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* Budget forecasts surplus of A$7.4 bln in 2020-21
* Forecast deficit for 2017-18 of A$29.4 bln
* Banks slugged with new tax to help balance budget
* Government offers sweeteners for home buyers
By Swati Pandey and Jane Wardell
CANBERRA, May 9 The Australian government
pledged to deliver a small budget surplus in 2020-21, slapping
big banks with new taxes to end more than a decade of deficits
that have threatened its prized triple-A credit rating.
Flagging in the polls, the Liberal Party-led coalition
conservative government, also promised to fast track major rail
and road projects and delivered some sweeteners for home buyers
in an overheated property market in its annual budget on
Treasurer Scott Morrison said the country's profitable
banks, which have been under fire in recent months amid a series
of misconduct scandals, would bear the brunt of a budget
"re-set" as he abandoned so-called "zombie savings" worth some
Those savings, including welfare reforms, had artificially
reduced the red ink in the budget after they were blocked by
opposition lawmakers in a hostile Senate where the government
has a wafer-thin majority.
The backflip resulted in a bigger A$29.4 billion deficit for
2017-18 than the A$28.7 billion forecast at the mid-year review
in December. But the budget forecast a A$7.4 billion surplus in
2020-21, an improvement on A$1.08 billion at the mid-year
Australia’s A$1.7 trillion economy has outperformed many of
its rich world peers since the global financial crisis, but it
has in more recent years struggled to manage the end of a mining
investment boom that underpinned much of its wealth.
"We must live within our means and this is an honest
budget," Morrison said, adding that a new six-basis point levy
on big banks' liabilities, to kick in on July 1, would raise
A$6.2 billion over the next four years.
Morrison described the measure, along with a A$8.2 billion
income tax increase on workers, as "basically a Senate tax" to
get the budget back into balance as demanded by ratings agencies
or risk losing its triple-A credit rating.
Marie Diron, associate managing director of Moody's
Investors Service, said the agency assessed Australia's fiscal
strength as "very high, a key support to the government's
triple-A raiting and stable outlook" after the budget. Diron
added that the removal of the zombie measures "enhances the
transparency and predictability of budget outcomes, a credit
Mervyn Tang, director of Asia-Pacific sovereigns at Fitch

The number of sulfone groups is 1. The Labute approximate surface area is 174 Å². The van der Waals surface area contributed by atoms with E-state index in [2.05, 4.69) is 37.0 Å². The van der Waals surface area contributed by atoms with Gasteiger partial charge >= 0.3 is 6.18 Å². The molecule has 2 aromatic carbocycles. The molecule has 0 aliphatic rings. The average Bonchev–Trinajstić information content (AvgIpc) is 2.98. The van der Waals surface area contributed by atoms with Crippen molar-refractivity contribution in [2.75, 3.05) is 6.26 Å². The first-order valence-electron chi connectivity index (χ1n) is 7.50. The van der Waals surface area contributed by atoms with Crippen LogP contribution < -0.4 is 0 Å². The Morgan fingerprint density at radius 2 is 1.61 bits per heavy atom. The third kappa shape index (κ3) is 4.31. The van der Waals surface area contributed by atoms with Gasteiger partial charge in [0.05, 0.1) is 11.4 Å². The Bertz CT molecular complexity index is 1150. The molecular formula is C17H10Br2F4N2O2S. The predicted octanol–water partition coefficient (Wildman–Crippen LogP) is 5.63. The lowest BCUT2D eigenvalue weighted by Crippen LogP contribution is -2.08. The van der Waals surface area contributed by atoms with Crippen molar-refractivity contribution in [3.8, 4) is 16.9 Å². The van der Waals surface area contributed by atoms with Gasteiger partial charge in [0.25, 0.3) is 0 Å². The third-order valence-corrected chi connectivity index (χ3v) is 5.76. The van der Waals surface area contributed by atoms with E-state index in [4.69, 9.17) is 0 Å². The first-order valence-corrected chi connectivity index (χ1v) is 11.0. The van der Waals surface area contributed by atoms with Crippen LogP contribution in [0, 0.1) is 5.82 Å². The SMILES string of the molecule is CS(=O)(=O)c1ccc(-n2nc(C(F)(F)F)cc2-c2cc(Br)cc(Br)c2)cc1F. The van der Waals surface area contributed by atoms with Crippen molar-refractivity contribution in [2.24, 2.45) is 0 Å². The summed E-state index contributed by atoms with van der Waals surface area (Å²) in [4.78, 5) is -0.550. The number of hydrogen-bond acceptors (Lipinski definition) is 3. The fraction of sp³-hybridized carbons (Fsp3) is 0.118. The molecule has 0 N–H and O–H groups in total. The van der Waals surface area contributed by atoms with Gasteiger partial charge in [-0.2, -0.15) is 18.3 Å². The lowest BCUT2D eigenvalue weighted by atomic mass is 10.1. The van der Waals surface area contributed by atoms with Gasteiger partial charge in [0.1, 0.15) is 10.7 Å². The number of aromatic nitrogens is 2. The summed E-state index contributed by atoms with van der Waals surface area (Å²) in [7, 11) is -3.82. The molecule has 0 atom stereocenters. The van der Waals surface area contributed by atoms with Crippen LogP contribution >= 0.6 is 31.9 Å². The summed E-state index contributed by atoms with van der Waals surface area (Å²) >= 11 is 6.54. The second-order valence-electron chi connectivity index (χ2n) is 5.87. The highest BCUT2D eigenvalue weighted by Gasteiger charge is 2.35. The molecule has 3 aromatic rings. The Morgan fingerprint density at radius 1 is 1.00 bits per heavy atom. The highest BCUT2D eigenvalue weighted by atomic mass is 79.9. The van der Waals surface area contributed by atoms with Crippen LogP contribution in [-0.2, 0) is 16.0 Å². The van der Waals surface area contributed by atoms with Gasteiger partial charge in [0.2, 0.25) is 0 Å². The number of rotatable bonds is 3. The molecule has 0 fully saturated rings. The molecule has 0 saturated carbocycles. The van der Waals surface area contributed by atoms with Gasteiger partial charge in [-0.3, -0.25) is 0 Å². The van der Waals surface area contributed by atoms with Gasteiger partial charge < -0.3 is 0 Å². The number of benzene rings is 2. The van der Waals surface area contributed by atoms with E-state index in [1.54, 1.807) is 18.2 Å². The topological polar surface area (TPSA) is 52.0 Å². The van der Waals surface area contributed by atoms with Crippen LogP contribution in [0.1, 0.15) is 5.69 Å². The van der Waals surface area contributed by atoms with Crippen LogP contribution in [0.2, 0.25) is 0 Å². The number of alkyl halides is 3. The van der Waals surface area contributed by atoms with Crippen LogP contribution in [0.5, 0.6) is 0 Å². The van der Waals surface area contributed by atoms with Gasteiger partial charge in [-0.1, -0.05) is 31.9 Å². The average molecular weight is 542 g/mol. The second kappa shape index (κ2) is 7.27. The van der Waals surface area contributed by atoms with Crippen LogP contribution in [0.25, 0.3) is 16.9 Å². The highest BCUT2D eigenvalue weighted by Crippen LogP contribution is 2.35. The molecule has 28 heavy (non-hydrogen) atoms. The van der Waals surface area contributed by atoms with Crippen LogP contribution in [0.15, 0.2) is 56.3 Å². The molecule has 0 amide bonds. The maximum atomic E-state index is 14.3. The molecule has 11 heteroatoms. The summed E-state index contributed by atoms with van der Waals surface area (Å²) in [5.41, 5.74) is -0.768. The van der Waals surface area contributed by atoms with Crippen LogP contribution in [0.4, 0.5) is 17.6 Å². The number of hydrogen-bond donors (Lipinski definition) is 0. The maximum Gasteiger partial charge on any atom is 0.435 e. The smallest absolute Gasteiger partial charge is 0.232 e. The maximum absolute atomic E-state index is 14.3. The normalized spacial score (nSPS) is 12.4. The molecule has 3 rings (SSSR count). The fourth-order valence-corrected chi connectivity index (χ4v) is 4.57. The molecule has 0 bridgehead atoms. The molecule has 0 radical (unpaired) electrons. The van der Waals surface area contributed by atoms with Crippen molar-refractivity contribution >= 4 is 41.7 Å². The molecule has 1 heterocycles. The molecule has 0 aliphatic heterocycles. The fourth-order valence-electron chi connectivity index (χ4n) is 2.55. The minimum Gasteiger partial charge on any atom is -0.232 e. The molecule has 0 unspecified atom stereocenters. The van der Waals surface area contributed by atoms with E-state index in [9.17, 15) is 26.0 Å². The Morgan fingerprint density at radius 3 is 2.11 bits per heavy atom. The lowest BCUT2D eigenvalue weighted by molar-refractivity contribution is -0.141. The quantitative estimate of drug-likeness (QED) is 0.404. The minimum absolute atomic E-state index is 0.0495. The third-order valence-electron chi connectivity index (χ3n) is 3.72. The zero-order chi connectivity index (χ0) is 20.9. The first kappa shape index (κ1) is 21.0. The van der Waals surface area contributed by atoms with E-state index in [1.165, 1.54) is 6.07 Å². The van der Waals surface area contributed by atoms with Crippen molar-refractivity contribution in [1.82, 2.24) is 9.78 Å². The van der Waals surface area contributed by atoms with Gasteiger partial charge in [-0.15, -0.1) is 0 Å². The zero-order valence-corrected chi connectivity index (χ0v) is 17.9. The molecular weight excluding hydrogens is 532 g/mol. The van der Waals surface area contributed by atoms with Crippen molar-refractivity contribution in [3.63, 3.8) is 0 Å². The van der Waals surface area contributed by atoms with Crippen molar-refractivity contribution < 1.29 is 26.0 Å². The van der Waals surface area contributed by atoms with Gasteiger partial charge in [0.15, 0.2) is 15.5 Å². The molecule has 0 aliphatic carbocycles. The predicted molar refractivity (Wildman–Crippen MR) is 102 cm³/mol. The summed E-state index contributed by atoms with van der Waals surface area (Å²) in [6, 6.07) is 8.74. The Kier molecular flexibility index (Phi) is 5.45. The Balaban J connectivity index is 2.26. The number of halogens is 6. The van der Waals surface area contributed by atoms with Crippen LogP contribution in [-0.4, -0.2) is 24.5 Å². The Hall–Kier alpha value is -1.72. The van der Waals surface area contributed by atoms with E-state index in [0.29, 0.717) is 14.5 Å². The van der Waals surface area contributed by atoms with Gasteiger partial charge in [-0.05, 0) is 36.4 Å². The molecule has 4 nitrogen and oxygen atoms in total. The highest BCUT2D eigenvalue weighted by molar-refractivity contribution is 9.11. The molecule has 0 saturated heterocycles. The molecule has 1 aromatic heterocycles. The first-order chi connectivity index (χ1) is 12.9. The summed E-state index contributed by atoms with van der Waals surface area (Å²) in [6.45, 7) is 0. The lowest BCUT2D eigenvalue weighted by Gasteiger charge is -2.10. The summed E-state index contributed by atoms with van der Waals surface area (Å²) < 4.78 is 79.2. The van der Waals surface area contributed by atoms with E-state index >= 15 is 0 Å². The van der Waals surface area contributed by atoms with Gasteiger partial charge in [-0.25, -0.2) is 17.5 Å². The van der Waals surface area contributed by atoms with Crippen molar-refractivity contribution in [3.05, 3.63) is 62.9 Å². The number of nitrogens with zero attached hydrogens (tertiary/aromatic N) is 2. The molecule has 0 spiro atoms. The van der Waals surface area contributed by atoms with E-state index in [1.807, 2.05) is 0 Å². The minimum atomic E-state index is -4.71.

Ratings, said the new revenue measures in the budget implied a
faster reduction in the government deficit. He said Fitch would
look closer at new policy measures on the economy and housing
market, "factors we have identified as rating sensitivities in
our previous review."
Standard & Poor's did not immediately comment on the budget.
But Australian Bankers' Association Chief Executive Anna
Bligh criticised the new tax, which Morrison warned banks
against passing on to consumers.
"Contrary to the government's claim that the tax will only
be levied on banking liabilities, the reality is that it will
affect the entire banking system," Bligh said in a statement.
"This new tax is not a well thought out policy response to a
public interest issue, it is a political tax grab to cover a
budget black hole."
With the latest Newspoll showing the government trailing the
opposition Labor Party at 52 points to 48 points, the budget
contained measures to appease an electorate angry that a surging
property market means they are unlikely to achieve the great
Australian dream of owning their home.
Morrison said the government will establish a A$1 billion
National Housing Infrastructure Facility and allow first time
home buyers to save extra funds into their pension accounts to
use for a purchase deposit.
The Reserve Bank of Australia (RBA) last week held interest
rates at a record low 1.50 percent, citing concern about
fuelling more borrowing in the country's red-hot property
Another A$1.2 billion will be raised over the next four
years by imposing a levy on foreign workers, another issue that
has been heavily debated publicly, with Prime Minister Malcolm
Turnbull promising earlier this year "Australian jobs for
Australians." Another A$4 billion will come from taxes on
multinationals as the government expands its anti-tax avoidance
laws to include trusts and foreign partnerships.
The budget forecast real GDP at 2.75 percent in 2017-18,
strengthening to 3 percent through to 2020-21. That compares
with the RBA’s estimates of 2.75-3.75 percent by mid-2018
through to June 2019.
It sees the unemployment rate at 5.75 percent in 2017-18,
easing from a 13-month high of 5.9 percent currently while it
pegged the consumer price index (CPI) at 2 percent, climbing to
2.5 percent by 2020-21. Underlying inflation is stuck below the
RBA’s target band of 2-3 percent with wages crawling at their
slowest pace on record.
Morrison outlined plans to deliver A$75 billion in
infrastructure funding and financing over the next years as the
base of Australia’s next growth wave. The flagship project is an
A$8.4 billion Melbourne to Brisbane inland railway to begin
construction next financial year.
(Additional reporting by Jonathan Barrett and Cecil Lefort in
SYDNEY; Editing by Shri Navaratnam)